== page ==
Tuesday, October 23, 2018

Mixed media

Food, music, logic, and media criticism (to be more specific) -- the part-time pundit's equivalent of this fountain in downtown Cary, NC. Originally published a few days ago, but still fresh.



Monday, October 8, 2018

Scorched earth and its consequences

Progressive ideology has so corrupted western culture that in many places, that ideology now passes for conventional wisdom.

The #MeToo movement seems to have become a prime example of that. Have you read Neo (formerly known by the nom de plume "Neo-Neocon")? I don't know of any other blogger who has so succinctly summarized why that is so, which means that her thoughts on the #MeToo movement are worth pondering. She points out that it "always contained the pernicious idea 'believe the women', " and the problem with that reflexive response is that it is "a rubric incompatible with fairness and justice." In a just society, what we ought to believe is the evidence (hence that cornerstone of American jurisprudence that lawyers like to call "the presumption of innocence.") Moreover, #MeToo has what Neo calls "a built-in contagion effect in which the very title of the movement encourages a willingness to join in the accusative chorus and be part of the victim group."

That same penchant for finding victims and turning them into totems inevitably corrupts public discourse by weaponizing empathy and compassion so that they become clubs with which to beat ideological opponents. In the minds of activists, this is a feature, not a bug. In a milder form, it's what made a former writer for Sesame Street claim that Bert and Ernie, the iconic Muppet duo, are gay. Muppet creator Frank Oz tried to set activists straight (heh!), but they had the temerity to claim that Oz did not understand the characters that he and the late Jim Henson had created, or what those characters meant to the people hoping to hijack their identities.


Here's hoping that Frank Oz has a chance for a friendly beer with Hank Azaria, the actor who took fire from the left for voicing the estimable Apu Nahasapeemapetilon, Indian-American grocer extraordinaire on The Simpsons.

David Harsanyi shed light on what happens these days when he noted in a recent essay for The Federalist that "According to liberals, every conservative-run institution is illegitimate" and "Working out how it's illegitimate is the only question." Forensic looks at that "problem" start in academia.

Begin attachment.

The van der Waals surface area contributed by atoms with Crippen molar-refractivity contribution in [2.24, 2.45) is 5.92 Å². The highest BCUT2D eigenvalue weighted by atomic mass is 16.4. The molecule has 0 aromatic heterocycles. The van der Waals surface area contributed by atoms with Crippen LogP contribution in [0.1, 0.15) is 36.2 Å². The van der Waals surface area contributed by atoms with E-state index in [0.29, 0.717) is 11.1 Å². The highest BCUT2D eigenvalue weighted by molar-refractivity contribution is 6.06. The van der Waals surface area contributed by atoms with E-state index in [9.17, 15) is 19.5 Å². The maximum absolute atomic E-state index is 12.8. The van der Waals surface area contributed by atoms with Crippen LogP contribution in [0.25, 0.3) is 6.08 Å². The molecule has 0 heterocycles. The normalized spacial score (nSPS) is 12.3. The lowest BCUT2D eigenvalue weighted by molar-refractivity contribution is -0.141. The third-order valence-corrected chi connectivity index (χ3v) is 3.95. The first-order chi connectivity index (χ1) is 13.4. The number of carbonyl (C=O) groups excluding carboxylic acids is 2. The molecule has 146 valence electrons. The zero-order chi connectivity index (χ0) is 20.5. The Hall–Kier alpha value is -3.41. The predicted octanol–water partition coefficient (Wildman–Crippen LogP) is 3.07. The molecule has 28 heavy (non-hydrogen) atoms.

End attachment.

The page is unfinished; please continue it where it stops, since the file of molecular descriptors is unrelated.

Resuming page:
Ironically, the mindset that sees illegitimacy in things like the Electoral College refuses to see it in such cultural touchstones as Roe v. Wade, and this in spite of the fact that (as National Review once opined) "the abortion regime was born in lies." More specifically, "The abortion lobby lied about Jane Roe, claiming her pregnancy resulted from a gang rape. It lied about the number of back-alley abortions." And Justice Blackmun, writing the majority opinion, "relied on fictitious history to argue, in Roe, that abortion had never been a common law crime." 

Not to jump too far down the rabbit hole, but abortion corrupts everything it touches -- including logic, the Senate Judiciary Committee, and the nomination process for Supreme Court justices. If the vitriol looks one-sided, that's because only one of the two major political parties in the U.S. explicitly endorses abortion in its party platform (see, for example, this language from 2016).

David Horowitz agrees with David Harsanyi: "Under the leftist mantra of 'social justice,' " he writes, "American society is falsely portrayed as a system of racial, gender, and sexual hierarchies." Accept that assertion (as progressives do), and you are paradoxically empowered, because if the deck is stacked against you, then victimhood in that twisted calculus exempts you from norms of civilized behavior. That's why, as people have noticed, "leftists have a huge problem with the concept of rational debate with people who think differently than they do."